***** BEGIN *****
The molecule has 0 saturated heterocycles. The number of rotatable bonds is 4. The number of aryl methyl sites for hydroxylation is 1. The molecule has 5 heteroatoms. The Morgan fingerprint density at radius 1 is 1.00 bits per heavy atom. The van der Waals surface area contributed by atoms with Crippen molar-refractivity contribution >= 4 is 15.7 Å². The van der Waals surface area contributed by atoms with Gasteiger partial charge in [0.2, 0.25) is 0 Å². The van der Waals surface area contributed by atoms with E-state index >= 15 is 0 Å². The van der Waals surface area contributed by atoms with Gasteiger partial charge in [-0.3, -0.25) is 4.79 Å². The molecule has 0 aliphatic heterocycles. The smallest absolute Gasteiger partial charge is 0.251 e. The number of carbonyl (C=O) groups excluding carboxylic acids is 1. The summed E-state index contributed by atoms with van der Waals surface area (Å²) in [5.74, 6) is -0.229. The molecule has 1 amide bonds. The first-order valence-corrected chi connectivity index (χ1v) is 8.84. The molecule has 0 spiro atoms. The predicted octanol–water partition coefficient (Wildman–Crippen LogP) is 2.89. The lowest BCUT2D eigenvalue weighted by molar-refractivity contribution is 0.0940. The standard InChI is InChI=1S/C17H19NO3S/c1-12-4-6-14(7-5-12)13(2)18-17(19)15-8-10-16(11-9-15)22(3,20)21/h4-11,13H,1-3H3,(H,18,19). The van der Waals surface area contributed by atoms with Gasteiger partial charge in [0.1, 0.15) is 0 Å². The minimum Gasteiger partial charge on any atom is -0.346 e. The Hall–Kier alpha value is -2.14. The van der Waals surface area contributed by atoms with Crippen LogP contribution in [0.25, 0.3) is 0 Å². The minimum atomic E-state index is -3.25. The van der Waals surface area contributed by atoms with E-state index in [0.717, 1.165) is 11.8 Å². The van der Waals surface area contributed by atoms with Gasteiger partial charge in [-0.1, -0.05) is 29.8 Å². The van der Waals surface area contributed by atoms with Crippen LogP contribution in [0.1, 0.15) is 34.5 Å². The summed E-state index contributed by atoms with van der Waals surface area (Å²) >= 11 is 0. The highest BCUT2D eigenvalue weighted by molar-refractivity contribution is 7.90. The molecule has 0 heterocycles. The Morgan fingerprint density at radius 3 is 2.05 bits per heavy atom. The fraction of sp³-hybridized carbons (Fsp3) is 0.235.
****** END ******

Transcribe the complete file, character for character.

The molecule has 0 saturated heterocycles. The number of rotatable bonds is 4. The number of aryl methyl sites for hydroxylation is 1. The molecule has 5 heteroatoms. The Morgan fingerprint density at radius 1 is 1.00 bits per heavy atom. The van der Waals surface area contributed by atoms with Crippen molar-refractivity contribution >= 4 is 15.7 Å². The van der Waals surface area contributed by atoms with Gasteiger partial charge in [0.2, 0.25) is 0 Å². The van der Waals surface area contributed by atoms with E-state index >= 15 is 0 Å². The van der Waals surface area contributed by atoms with Gasteiger partial charge in [-0.3, -0.25) is 4.79 Å². The molecule has 0 aliphatic heterocycles. The smallest absolute Gasteiger partial charge is 0.251 e. The number of carbonyl (C=O) groups excluding carboxylic acids is 1. The summed E-state index contributed by atoms with van der Waals surface area (Å²) in [5.74, 6) is -0.229. The molecule has 1 amide bonds. The first-order valence-corrected chi connectivity index (χ1v) is 8.84. The molecule has 0 spiro atoms. The predicted octanol–water partition coefficient (Wildman–Crippen LogP) is 2.89. The lowest BCUT2D eigenvalue weighted by molar-refractivity contribution is 0.0940. The standard InChI is InChI=1S/C17H19NO3S/c1-12-4-6-14(7-5-12)13(2)18-17(19)15-8-10-16(11-9-15)22(3,20)21/h4-11,13H,1-3H3,(H,18,19). The van der Waals surface area contributed by atoms with Gasteiger partial charge in [0.1, 0.15) is 0 Å². The minimum Gasteiger partial charge on any atom is -0.346 e. The Hall–Kier alpha value is -2.14. The van der Waals surface area contributed by atoms with Crippen LogP contribution in [0.25, 0.3) is 0 Å². The minimum atomic E-state index is -3.25. The van der Waals surface area contributed by atoms with E-state index in [0.717, 1.165) is 11.8 Å². The van der Waals surface area contributed by atoms with Gasteiger partial charge in [-0.1, -0.05) is 29.8 Å². The van der Waals surface area contributed by atoms with Crippen LogP contribution in [0.1, 0.15) is 34.5 Å². The summed E-state index contributed by atoms with van der Waals surface area (Å²) >= 11 is 0. The highest BCUT2D eigenvalue weighted by molar-refractivity contribution is 7.90. The molecule has 0 heterocycles. The Morgan fingerprint density at radius 3 is 2.05 bits per heavy atom. The fraction of sp³-hybridized carbons (Fsp3) is 0.235.